6. YZ September 17, 2012 at 1:23 pm #

    hi, your blog has been really informative. Have you visited Abdulaziz International School? I’m thinking of sending my son there. He was in Al-Hassan International school before, which is only 2 years old in Riyadh and I loved it, but it was just too far from where we live.

    • AJ September 17, 2012 at 5:55 pm #

      YZ, welcome to my blog and thanks for liking it. Yes, I have heard about this school a few different times. When we moved here on Sep. 22, 2011, that school was already full. This year we gave it a passing attention but just didn’t get there. It is far from where we live as well and I think that was part of the reason we didn’t send our kids there. Also, after experiencing Manarat, I have the feeling that most Arab international schools are more or less the same. They have an excellent curriculum, good uniforms but don’t really have good teachers.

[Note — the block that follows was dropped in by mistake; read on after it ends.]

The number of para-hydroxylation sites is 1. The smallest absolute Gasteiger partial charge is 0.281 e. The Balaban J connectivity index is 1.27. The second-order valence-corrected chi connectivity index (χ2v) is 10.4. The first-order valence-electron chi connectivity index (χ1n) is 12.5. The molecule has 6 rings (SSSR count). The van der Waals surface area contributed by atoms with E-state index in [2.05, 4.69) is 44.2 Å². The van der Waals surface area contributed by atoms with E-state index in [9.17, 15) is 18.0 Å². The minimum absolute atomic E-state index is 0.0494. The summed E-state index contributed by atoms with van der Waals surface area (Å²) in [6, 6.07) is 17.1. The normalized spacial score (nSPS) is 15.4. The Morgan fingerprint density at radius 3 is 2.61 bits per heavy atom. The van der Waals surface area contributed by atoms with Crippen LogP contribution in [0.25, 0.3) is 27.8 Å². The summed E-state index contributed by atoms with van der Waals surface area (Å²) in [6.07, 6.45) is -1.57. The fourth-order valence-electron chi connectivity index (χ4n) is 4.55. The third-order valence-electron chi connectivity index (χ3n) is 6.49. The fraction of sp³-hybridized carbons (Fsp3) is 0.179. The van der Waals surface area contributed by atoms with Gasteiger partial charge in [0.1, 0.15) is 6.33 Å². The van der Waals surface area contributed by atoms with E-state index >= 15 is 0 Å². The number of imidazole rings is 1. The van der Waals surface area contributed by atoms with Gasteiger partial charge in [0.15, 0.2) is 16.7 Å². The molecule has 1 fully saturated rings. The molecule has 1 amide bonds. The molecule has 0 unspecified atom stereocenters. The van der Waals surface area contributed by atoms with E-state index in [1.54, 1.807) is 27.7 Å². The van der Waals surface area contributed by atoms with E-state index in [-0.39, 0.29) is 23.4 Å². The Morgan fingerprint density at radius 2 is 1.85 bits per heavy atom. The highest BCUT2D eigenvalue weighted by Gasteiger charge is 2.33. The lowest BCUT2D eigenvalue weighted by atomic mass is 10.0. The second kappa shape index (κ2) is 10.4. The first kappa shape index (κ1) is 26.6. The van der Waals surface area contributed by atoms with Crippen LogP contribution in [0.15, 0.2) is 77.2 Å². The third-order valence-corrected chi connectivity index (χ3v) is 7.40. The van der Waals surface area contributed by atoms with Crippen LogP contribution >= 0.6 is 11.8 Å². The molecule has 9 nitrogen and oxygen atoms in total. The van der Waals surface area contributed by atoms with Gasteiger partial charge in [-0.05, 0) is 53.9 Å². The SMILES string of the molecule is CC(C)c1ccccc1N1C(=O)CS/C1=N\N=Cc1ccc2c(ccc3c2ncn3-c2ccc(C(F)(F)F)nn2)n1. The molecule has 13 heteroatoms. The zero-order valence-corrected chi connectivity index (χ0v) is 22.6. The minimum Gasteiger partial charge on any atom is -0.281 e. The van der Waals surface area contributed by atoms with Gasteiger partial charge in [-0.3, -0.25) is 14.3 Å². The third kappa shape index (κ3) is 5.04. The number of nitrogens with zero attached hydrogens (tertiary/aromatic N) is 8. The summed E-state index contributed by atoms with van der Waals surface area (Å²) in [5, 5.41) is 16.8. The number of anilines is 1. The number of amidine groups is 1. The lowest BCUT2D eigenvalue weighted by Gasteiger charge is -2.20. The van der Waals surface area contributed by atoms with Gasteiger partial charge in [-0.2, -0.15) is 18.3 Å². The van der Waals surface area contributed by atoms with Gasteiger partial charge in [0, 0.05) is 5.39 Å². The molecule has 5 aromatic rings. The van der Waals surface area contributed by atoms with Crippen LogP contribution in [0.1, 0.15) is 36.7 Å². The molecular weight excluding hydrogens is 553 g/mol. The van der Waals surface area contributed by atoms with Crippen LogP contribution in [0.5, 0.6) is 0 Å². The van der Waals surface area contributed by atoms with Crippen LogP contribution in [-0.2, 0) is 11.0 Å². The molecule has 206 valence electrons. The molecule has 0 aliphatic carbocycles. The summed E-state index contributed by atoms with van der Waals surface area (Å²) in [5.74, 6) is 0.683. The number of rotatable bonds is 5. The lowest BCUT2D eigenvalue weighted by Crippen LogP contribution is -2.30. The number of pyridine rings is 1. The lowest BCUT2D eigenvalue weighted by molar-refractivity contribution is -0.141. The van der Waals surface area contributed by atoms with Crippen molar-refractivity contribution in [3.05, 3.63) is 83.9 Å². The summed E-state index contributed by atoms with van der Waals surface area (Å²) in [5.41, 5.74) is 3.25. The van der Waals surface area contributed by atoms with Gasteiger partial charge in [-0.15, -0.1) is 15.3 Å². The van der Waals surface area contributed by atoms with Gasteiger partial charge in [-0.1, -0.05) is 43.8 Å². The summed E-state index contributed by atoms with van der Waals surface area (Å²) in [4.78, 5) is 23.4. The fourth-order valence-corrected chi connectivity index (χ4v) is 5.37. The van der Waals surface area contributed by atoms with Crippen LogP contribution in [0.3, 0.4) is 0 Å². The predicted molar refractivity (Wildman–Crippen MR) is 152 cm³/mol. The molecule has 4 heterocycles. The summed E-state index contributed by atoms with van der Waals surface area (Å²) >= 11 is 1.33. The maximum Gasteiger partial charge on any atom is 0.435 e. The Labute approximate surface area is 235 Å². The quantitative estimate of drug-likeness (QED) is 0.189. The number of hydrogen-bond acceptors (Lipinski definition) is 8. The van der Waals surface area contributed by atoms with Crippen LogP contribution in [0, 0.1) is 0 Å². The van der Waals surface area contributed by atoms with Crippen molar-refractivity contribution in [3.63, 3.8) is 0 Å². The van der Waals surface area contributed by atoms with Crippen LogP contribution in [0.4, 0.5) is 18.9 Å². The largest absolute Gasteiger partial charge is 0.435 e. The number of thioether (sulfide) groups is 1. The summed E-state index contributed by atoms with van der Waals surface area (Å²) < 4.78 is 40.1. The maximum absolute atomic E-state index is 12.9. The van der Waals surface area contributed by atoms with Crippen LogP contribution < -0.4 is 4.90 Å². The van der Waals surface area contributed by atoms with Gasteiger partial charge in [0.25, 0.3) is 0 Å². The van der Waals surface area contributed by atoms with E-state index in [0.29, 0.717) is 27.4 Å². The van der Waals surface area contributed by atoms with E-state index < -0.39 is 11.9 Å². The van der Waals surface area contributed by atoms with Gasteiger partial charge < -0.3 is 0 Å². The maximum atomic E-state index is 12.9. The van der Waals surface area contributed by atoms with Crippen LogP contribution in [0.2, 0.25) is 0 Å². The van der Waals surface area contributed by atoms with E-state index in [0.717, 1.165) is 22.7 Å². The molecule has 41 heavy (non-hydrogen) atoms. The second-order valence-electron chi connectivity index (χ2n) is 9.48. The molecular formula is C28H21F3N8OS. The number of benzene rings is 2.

7. AJ October 4, 2012 at 5:20 pm #

    Thanks for your comment and welcome to my blog. I have a feeling that I might know you since I know a family (from USA) that lived in our compound that had a daughter your age and their kids went to Multinational. They moved to another compound. I am happy that Multinational is turning out so good for you, mash’Allah. Multinational was my first choice for TJ and M3 as well but I am a big Istikhara person. I did Istikharas for both kids and they didn’t turn out to be good so I didn’t pursue it. Plus later on I met a tutor who had a daughter at Multinational (as a teacher) who was manhandling a Saudi prince and this mother (the tutor) was gloating about it.
    In any case, I think different people want different things and as long the schools meet the priorities of the parents and students – all is well. Best, A.